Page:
” Nuclear’s CO2 cost ‘will climb'”.
The BBC is reporting that:
The case for nuclear power as a low carbon energy source to replace fossil fuels has been challenged in a new report by Australian academics.
It suggests greenhouse emissions from the mining of uranium – on which nuclear power relies – are on the rise.
Availability of high-grade uranium ore is set to decline with time, it says, making the fuel less environmentally friendly and more costly to extract.
A significant proportion of greenhouse emissions from nuclear power stem from the fuel supply stage, which includes uranium mining, milling, enrichment and fuel manufacturing.
Others sources of carbon include construction of the plant – including the manufacturing of steel and concrete materials – and decomissioning.
I will quote a couple of paragraphs worth:
Overall, the data clearly show the sensitivity of sustainability assessments to the ore grade of
the uranium deposit being mined and that significant gaps remain in complete sustainability reporting and accounting. This paper is a case study of the energy, water, and carbon costs of uranium mining and milling within the context of the nuclear energy chain.
In summary, the extent of economically recoverable uranium, although somewhat uncertain, is clearly linked to exploration effort, technology, and economics but is inextricably linked to environmental costs such as energy, water, and chemicals consumption, greenhouse gas emissions, and broader social issues. These crucial environmental aspects of resource extraction are only just beginning to be understood in the context of more complete life cycle analyses of the nuclear chain and other energy options. There still remains incomplete reporting however, especially in terms of data consistency among mines and site-specific data for numerous individual mines and mills, as well as the underlying factors controlling differences and variability. It is clear that there is a strong sensitivity of energy and water consumption and greenhouse gas emissions to ore grade, and that ore grades are likely to continue to decline gradually in the medium- to long-term. These issues are critical to understand in the current debate over nuclear power, greenhouse gas emissions, and climate change, especially with respect to ascribing sustainability to such activities as uranium mining and milling.
So, to summarise exactly what the paper says:
There are some inputs of energy associated with the nuclear fuel cycle on a whole-of-life-cycle during uranium mining and milling, and in practice at present there are some carbon dioxide emissions associated with these energy inputs.
As reserves of easily recoverable high-grade uranium ore decline, assuming that the greenhouse-gas intensity of the energy inputs into the mining operations remain comparable, the whole-of-life-cycle greenhouse gas emissions intensity of nuclear energy might be expected to increase somewhat.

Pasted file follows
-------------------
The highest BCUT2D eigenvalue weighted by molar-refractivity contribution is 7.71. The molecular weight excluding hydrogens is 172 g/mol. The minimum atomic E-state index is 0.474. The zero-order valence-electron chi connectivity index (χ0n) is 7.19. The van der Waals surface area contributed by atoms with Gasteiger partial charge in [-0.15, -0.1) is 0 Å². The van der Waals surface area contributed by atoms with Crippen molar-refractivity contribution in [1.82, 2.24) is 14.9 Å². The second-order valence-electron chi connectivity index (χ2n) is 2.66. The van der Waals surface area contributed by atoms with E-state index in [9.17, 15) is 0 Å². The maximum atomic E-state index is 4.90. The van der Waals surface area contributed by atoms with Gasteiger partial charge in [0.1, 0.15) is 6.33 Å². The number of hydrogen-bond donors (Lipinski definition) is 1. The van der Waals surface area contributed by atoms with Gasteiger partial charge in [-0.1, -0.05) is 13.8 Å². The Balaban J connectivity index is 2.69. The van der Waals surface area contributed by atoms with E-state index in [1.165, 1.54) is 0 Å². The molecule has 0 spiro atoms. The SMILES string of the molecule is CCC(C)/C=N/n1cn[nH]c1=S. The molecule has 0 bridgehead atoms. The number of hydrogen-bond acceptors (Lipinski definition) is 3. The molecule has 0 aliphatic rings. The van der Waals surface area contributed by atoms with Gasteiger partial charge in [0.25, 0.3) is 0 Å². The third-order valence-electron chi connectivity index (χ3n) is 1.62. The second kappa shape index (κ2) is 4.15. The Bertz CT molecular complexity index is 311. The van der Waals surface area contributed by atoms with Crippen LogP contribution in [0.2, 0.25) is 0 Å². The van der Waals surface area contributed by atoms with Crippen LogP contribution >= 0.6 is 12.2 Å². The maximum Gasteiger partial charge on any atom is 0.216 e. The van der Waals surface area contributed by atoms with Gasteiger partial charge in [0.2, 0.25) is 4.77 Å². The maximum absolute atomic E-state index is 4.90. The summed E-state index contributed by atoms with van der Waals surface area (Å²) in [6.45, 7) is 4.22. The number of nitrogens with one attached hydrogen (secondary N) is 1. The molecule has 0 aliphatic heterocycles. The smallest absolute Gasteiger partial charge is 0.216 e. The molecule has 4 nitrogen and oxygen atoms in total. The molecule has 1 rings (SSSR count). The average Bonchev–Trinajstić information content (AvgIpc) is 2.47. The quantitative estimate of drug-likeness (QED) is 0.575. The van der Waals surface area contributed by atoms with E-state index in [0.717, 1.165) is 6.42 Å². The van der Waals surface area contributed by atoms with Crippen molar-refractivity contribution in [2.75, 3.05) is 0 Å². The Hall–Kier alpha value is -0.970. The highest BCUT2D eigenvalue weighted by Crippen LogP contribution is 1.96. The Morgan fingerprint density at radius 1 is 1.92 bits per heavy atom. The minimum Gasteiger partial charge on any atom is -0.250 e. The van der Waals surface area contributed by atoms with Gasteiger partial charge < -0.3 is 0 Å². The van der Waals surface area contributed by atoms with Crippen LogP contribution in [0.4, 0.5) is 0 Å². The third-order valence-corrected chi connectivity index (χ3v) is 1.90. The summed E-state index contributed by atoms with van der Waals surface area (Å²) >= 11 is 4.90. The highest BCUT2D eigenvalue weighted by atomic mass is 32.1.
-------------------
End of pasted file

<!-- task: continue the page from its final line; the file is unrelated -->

I think we already know that. Everyone already knows that.
The lead author of the paper, Gavin Mudd, is an Australian academic with a background in geohydrological engineering. He is a nuclear energy skeptic – well, not so much a nuclear energy skeptic as someone who is skeptical of the ecological sustainability of current uranium mining practices. His main area of expertise and interest with regard to nuclear energy is uranium mining.
I use the term “nuclear energy skeptic” because it’s reasonably clear that he’s anti-nuclear-energy – but I think it’s almost uncharitable and unfair to put an academic who puts forward their arguments in terms of reasonably well constructed academic papers in peer-reviewed science journals in the same category as the likes of Wasserman, Gunter or Caldicott.
This paper does not at all say “nuclear energy is unsustainable” or “uranium mining is unsustainable” – once the journalists apply a little spin to it, however, it’s easy to see how many could try and apply this paper, and especially press articles like the above, towards evidencing such a conclusion.
Describing the fact that there are energy inputs associated with uranium – which we already know – doesn’t answer the real question at all – How does the whole-of-life-cycle greenhouse gas intensity per MWh of electricity generation actually quantitatively compare to the whole-of-life-cycle greenhouse gas intensity of other energy generation technologies?
Sure – it’s somewhat reasonable to suggest that these quantities will change over the long term, into the future. Quantitatively, how will they be expected to change?
I should add, finally, that this paper is notable for being – perhaps – the first ever nuclear-skeptical study of the energy and greenhouse gas intensity of the nuclear fuel cycle that does not invoke the work of van Leeuwen and Smith. In fact, in terms of the quality of the source material cited, this paper seems pretty good.